the Southeast, created the largest earthworks in
North America north
of Mexico, most notably at
Cahokia , on a tributary of the Mississippi
River in present-day Illinois.
* The ten-story Monks
Cahokia has a larger circumference
Pyramid of the Sun at
Teotihuacan or the Great Pyramid of
Egypt . The 6 square miles (16 km2) city complex was based on the
culture's cosmology; it included more than 100 mounds, positioned to
support their sophisticated knowledge of astronomy , and built with
knowledge of varying soil types. The society began building at this
site about 950 CE, and reached its peak population in 1,250 CE of
20,000–30,000 people, which was not equalled by any city in the
United States until after 1800.
Cahokia was a major regional chiefdom , with trade and tributary
chiefdoms located in a range of areas from bordering the Great Lakes
Gulf of Mexico
Gulf of Mexico .
* Kincaid c. 1050-1400 AD, is one of the largest settlements of
the Mississippian culture, it was located at the southern tip of
U.S. state of
Illinois . Kincaid Mounds has been notable
for both its significant role in native North American prehistory and
for the central role the site has played in the development of modern
archaeological techniques . The site had at least 11 substructure
platform mounds (ranking fifth for mound-culture pyramids). Artifacts
from the settlement link its major habitation and the construction of
the mounds to the Mississippian period, but it was also occupied
earlier during the
Woodland period .
Mississippian culture developed the Southeastern Ceremonial
Complex , the name which archeologists have given to the regional
stylistic similarity of artifacts , iconography , ceremonies and
mythology . The rise of the complex culture was based on the people's
adoption of maize agriculture, development of greater population
densities, and chiefdom -level complex social organization from 1200
CE to 1650 CE.
Mississippian pottery are some of the finest and most widely
spread ceramics north of
Cahokian pottery was especially
fine, with smooth surfaces, very thin walls and distinctive tempering,
slips and coloring.
Map of the Five Nations of the
Iroquois (from the Darlington
* IROQUOIS CULTURE : The
League of Nations
League of Nations or "People of the
Long House", based in present-day upstate and western New York , had a
confederacy model from the mid-15th century. It has been suggested
that their culture contributed to political thinking during the
development of the later
United States government. Their system of
affiliation was a kind of federation, different from the strong,
centralized European monarchies.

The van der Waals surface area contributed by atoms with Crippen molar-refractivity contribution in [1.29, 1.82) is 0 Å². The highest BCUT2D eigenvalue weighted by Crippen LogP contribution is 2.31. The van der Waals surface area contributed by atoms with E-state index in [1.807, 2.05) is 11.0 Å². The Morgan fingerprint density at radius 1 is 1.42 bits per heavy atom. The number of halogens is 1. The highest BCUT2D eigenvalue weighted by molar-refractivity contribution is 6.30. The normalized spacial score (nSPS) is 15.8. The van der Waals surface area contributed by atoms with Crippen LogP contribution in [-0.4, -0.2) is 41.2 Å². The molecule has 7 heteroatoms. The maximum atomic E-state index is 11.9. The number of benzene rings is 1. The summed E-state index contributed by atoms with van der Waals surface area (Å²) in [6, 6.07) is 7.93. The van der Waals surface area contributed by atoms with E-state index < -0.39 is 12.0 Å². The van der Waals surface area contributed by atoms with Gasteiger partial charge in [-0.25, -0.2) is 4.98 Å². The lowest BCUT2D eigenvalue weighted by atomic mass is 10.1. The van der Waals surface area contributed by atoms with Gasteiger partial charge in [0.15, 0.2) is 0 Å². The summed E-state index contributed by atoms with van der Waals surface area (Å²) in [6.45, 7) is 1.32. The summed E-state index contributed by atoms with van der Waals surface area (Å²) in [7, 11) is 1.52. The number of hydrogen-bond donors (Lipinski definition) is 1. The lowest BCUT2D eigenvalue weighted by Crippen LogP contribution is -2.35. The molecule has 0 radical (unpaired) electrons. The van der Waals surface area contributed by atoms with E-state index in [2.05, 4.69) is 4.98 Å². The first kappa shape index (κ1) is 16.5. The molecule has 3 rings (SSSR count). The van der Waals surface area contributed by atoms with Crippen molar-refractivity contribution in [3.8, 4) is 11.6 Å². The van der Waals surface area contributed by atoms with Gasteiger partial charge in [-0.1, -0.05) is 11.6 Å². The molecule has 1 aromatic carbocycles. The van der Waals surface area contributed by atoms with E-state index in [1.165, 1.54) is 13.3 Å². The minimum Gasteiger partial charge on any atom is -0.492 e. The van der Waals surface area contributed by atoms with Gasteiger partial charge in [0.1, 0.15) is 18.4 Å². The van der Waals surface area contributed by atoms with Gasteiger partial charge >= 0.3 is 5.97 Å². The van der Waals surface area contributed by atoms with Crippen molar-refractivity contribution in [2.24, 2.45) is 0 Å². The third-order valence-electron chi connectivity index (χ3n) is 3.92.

* Leadership was restricted to a group of 50 sachem chiefs , each
representing one clan within a tribe. The Oneida and
Mohawk people had
nine seats each; the Onondagas held fourteen; the Cayuga had ten
seats; and the Seneca had eight. Representation was not based on
population numbers, as the Seneca tribe greatly outnumbered the
others. When a sachem chief died, his successor was chosen by the
senior woman of his tribe in consultation with other female members of
the clan; property and hereditary leadership were passed matrilineally
. Decisions were not made through voting but through consensus
decision making, with each sachem chief holding theoretical veto power
. The Onondaga were the "firekeepers ", responsible for raising topics
to be discussed. They occupied one side of a three-sided fire (the
Mohawk and Seneca sat on one side of the fire, the Oneida and Cayuga
sat on the third side.)
* Elizabeth Tooker, an anthropologist , has said that it was
unlikely the US founding fathers were inspired by the confederacy, as
it bears little resemblance to the system of governance adopted in the
United States. For example, it is based on inherited rather than
elected leadership, selected by female members of the tribes,
consensus decision-making regardless of population size of the tribes,
and a single group capable of bringing matters before the legislative
* Long-distance trading did not prevent warfare and displacement
among the indigenous peoples, and their oral histories tell of
numerous migrations to the historic territories where Europeans
encountered them. The
Iroquois invaded and attacked tribes in the Ohio
River area of present-day Kentucky and claimed the hunting grounds.
Historians have placed these events as occurring as early as the 13th
century, or in the 17th century
Beaver Wars .
Kamehameha I , founder of the
Kingdom of Hawaii .
* Through warfare, the
Iroquois drove several tribes to migrate west
to what became known as their historically traditional lands west of
the Mississippi River. Tribes originating in the Ohio Valley who moved
west included the Osage , Kaw ,
Omaha people . By the
mid-17th century, they had resettled in their historical lands in
Oklahoma . The Osage
Caddo -speaking Native Americans, displacing them in turn
by the mid-18th century and dominating their new historical
NATIVE DEVELOPMENT IN HAWAII
History of Hawaii
Native development in
Hawaii begins with the settlement of
1st century to
10th century . Around 1200 AD
Tahitian explorers found and began settling the area as well. This
became the rise of the Hawaiian civilization and would be separated
from the rest of the world for another 500 years until the arrival of
the British. Europeans under the British explorer Captain James Cook
arrived in the Hawaiian Islands in 1778. Within five years of contact,
European military technology would help
Kamehameha I conquer most of
the people, and eventually unify the islands for the first time;